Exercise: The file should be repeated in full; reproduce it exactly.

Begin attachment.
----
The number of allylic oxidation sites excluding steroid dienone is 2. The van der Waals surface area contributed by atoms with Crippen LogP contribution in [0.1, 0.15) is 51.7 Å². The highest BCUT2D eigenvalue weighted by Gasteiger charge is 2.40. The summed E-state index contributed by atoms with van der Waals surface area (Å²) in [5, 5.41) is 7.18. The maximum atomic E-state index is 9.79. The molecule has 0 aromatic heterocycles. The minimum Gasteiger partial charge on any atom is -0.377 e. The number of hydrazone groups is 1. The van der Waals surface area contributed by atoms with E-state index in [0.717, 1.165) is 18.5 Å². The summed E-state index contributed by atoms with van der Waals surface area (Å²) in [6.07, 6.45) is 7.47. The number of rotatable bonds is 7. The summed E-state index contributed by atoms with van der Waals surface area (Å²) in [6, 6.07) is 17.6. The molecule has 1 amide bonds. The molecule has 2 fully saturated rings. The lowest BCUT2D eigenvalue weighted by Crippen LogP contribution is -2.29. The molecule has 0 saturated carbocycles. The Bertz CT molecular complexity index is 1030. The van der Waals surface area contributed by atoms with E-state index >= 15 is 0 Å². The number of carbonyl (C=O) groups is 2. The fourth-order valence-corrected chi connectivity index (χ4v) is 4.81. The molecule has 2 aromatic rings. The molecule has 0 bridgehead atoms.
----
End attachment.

The number of allylic oxidation sites excluding steroid dienone is 2. The van der Waals surface area contributed by atoms with Crippen LogP contribution in [0.1, 0.15) is 51.7 Å². The highest BCUT2D eigenvalue weighted by Gasteiger charge is 2.40. The summed E-state index contributed by atoms with van der Waals surface area (Å²) in [5, 5.41) is 7.18. The maximum atomic E-state index is 9.79. The molecule has 0 aromatic heterocycles. The minimum Gasteiger partial charge on any atom is -0.377 e. The number of hydrazone groups is 1. The van der Waals surface area contributed by atoms with E-state index in [0.717, 1.165) is 18.5 Å². The summed E-state index contributed by atoms with van der Waals surface area (Å²) in [6.07, 6.45) is 7.47. The number of rotatable bonds is 7. The summed E-state index contributed by atoms with van der Waals surface area (Å²) in [6, 6.07) is 17.6. The molecule has 1 amide bonds. The molecule has 2 fully saturated rings. The lowest BCUT2D eigenvalue weighted by Crippen LogP contribution is -2.29. The molecule has 0 saturated carbocycles. The Bertz CT molecular complexity index is 1030. The van der Waals surface area contributed by atoms with E-state index >= 15 is 0 Å². The number of carbonyl (C=O) groups is 2. The fourth-order valence-corrected chi connectivity index (χ4v) is 4.81. The molecule has 2 aromatic rings. The molecule has 0 bridgehead atoms.